What Apple has learned over the past few years is crisis management smart. Compare the antenna gate on the iPhone 4 and the battery failure at the end of 2017. In 2010, an extra keynote was called, the last one with Steve Jobs, by the way. The main tenor was: "You think that is wrong" and "Others have the same problems" - not particularly helpful for the users concerned. There was a free bumper afterwards as compensation, but that was about it. Not so with the battery breakdown in December 2017. Apple has openly admitted that the performance is throttled as soon as the battery weakens. At the same time it was also explained why this happens: The battery cannot provide the required energy when the power increases, an alternative would be the complete crash of the iPhone. Instead of a bumper, Apple has launched an exchange program for all iPhone models until the end of 2018, the customer pays just under 30 euros and gets his device back with the new original battery.
Sign of weakness: Apple informs about upcoming products
Unthinkable under Steve Jobs: Apple presented upcoming products to the press a few months ago. So the Mac Pro will appear at the end of the year. We wonder, however, whether Steve Jobs would not have considered these revelations necessary: The announcements were necessary to keep professional Mac users involved. The current Mac Pro hardly offers enough power for video and audio professionals. In the absence of future prospects, far too many Mac users have already made the switch to the Windows platform - and will not return anytime soon. Apple has become a little more open to upcoming products in recent years. However, the increasing number of corporate customers makes this essential.
What we can hardly imagine under Steve Jobs - an important product from the portfolio is announced, the sale does not start at the same time with other devices, but six weeks later like the iPhone XR.
Micromanagement: Steve Jobs would no longer have control over Apple either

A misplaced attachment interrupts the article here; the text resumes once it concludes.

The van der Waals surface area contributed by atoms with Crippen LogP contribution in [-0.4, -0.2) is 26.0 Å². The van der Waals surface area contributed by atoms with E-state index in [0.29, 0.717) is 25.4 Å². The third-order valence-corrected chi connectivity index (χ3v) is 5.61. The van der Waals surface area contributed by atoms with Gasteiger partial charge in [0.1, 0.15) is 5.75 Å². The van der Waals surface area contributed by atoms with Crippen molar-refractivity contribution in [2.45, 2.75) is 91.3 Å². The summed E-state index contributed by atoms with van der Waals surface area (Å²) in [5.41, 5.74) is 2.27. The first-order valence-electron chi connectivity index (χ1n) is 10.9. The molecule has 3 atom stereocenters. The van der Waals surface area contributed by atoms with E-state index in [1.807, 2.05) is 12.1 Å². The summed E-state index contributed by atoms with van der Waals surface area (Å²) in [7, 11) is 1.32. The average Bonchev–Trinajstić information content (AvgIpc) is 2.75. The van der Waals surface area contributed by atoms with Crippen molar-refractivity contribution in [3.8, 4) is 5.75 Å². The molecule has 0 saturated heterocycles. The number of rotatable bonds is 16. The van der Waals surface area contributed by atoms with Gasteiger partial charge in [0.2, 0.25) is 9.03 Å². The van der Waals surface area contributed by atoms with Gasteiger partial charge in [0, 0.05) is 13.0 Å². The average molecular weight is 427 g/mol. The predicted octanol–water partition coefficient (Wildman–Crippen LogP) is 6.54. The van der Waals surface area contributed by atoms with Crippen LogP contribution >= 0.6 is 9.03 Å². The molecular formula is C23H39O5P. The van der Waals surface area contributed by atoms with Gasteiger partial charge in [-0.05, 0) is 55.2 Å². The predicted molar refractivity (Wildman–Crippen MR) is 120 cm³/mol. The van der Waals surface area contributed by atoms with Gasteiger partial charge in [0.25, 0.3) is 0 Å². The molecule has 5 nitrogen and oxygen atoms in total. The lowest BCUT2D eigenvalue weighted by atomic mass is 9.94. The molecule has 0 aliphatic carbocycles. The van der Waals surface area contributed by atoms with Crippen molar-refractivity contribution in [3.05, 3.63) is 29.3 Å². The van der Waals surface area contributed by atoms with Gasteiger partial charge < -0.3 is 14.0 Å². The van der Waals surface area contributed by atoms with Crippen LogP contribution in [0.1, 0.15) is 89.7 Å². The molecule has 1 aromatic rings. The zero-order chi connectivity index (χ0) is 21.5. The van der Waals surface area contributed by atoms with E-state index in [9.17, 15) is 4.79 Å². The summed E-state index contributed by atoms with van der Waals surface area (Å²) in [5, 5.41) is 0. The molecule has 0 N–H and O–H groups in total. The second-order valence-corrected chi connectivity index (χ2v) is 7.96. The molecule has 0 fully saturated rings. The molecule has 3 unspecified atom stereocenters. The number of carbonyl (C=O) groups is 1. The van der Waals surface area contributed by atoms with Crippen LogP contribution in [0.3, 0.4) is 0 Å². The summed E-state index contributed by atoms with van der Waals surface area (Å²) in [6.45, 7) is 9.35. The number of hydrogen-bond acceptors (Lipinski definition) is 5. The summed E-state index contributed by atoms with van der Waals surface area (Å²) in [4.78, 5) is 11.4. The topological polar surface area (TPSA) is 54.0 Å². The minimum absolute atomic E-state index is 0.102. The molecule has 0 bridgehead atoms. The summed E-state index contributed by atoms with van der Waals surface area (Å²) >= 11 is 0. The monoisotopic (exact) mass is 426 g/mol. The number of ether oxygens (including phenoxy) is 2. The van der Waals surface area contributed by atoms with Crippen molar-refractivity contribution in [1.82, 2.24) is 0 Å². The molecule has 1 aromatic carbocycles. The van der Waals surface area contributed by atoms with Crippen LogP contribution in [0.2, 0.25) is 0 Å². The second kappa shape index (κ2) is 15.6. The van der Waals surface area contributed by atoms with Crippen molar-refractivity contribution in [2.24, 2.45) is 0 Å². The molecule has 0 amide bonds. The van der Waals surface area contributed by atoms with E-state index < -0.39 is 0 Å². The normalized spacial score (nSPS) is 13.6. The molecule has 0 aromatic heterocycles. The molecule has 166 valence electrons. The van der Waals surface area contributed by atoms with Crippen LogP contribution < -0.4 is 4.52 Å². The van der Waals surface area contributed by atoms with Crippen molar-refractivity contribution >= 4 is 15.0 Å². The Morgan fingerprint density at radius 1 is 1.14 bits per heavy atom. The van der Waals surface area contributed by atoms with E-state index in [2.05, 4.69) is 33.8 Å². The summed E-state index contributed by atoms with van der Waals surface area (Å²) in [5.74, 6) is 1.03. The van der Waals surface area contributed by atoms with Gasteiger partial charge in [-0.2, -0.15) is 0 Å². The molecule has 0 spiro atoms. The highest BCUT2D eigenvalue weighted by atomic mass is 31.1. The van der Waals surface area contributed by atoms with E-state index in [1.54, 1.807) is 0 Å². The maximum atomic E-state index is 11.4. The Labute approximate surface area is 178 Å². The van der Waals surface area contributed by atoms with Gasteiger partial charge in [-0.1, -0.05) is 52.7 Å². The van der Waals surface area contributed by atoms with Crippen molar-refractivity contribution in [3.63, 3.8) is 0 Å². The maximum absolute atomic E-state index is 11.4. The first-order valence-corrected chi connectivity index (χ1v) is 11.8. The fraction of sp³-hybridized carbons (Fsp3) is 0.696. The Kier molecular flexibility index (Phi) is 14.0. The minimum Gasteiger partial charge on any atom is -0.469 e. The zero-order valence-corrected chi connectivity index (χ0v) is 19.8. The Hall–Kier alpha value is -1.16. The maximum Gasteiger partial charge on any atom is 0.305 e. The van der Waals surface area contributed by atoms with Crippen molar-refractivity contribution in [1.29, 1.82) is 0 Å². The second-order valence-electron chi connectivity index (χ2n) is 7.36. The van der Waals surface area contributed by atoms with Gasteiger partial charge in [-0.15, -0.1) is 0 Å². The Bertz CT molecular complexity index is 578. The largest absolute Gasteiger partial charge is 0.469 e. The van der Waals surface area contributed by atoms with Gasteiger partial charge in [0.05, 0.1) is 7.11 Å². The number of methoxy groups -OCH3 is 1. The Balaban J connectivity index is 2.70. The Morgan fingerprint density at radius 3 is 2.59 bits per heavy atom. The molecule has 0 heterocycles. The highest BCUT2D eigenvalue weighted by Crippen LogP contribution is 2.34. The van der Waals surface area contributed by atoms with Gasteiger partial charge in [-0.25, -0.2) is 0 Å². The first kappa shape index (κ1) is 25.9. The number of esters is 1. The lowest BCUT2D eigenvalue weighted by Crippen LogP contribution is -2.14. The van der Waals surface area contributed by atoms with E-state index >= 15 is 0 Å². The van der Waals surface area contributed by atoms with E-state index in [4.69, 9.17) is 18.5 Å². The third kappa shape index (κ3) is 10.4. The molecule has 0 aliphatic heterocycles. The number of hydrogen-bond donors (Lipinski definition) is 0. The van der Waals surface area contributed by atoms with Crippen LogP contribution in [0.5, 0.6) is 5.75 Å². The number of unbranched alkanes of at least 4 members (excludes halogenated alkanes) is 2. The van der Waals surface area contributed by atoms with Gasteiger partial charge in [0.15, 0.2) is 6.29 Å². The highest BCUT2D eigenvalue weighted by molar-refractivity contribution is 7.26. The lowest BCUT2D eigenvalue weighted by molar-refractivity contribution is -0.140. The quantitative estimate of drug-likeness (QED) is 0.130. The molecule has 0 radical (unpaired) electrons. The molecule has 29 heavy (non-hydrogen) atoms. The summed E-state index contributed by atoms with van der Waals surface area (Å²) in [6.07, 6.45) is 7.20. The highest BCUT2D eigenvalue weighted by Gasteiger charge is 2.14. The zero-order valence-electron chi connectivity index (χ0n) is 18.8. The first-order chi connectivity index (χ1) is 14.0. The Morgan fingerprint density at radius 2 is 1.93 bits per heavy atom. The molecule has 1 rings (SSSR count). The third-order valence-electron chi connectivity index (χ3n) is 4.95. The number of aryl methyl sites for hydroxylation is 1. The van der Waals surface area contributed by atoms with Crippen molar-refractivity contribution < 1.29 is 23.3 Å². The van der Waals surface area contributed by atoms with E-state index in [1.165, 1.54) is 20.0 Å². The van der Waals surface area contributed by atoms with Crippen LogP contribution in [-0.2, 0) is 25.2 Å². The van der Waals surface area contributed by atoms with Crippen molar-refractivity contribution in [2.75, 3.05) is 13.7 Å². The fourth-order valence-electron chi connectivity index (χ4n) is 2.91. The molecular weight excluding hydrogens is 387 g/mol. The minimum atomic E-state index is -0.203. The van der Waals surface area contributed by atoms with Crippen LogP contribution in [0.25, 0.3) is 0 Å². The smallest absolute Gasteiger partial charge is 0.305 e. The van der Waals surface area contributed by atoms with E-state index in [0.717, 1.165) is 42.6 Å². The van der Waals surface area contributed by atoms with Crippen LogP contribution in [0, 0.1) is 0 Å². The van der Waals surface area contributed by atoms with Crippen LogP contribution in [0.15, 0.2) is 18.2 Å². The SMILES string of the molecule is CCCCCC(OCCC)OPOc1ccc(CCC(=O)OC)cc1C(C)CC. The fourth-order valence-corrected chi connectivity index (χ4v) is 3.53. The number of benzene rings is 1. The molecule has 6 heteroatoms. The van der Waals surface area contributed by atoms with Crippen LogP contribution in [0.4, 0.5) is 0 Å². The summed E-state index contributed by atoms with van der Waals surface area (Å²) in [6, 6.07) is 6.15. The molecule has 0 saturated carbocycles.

At the end of the 90s, Apple was still a comparatively small company. Only in this way was it possible for Steve Jobs to intervene personally in job interviews and ask applicants about their sex lives - or to ask if they had ever taken LSD. Even then, many consultants criticized this constant interference in foreign specialist areas as “micromanagement”. From the point of view of business economists, this is completely wrong behavior for a CEO, since he is supposed to deal with more important tasks. Even today Steve Jobs would be forced to stay out of a lot. Apple has grown so much over the past few years that Tim Cook has had to give the heads of its operations a lot more control than Steve Jobs would have liked. Some recently discontinued Apple projects might have benefited from a little micromanagement - one thinks that a Steve Jobs would suddenly have discovered the iCar topic for himself.
But modern forms of advertising such as influencers as a marketing tool could also find the company's founder's displeasure. Steve Jobs was known to have little appreciation for market research and consultants. According to Isaacson, he is said to have once said to a reporter: 'Did Alexander Graham Bell do any market research before he invented the phone?' ”However, this attitude was often misunderstood: Jobs thought it made little sense to search for new products through surveys . The reactions of users to a finished product were always observed very closely. Today, Apple also uses the diagnostic functions of iOS and macOS to improve the user experience.
Boring keynotes without Steve Jobs
But what we personally have been missing in the last seven years are great keynotes. Tim Cook is an excellent company boss and not only more successful than Steve Jobs from the shareholders' point of view. But nobody would trust him to generate a “reality distortion field”. Unfortunately, he can't hold a candle to Steve Jobs at a keynote speech, there is a little lack of glamor here. Phil Schiller, who lists all the new functions of an iPhone in a staccato manner, is authentic, but not a missionary. Is Craig Federighi a little too frivolous and playful on stage compared to Steve Jobs? As a successful company founder, Jobs simply had more authority than any manager or developer - even in the minds of the audience. Ultimately, however, one should not overestimate the importance of the keynotes. What ultimately counts for the Apple platform are the products presented.
The seventh anniversary of his death is certainly a good occasion to look at Jobs' old Stanford Commencement Address again.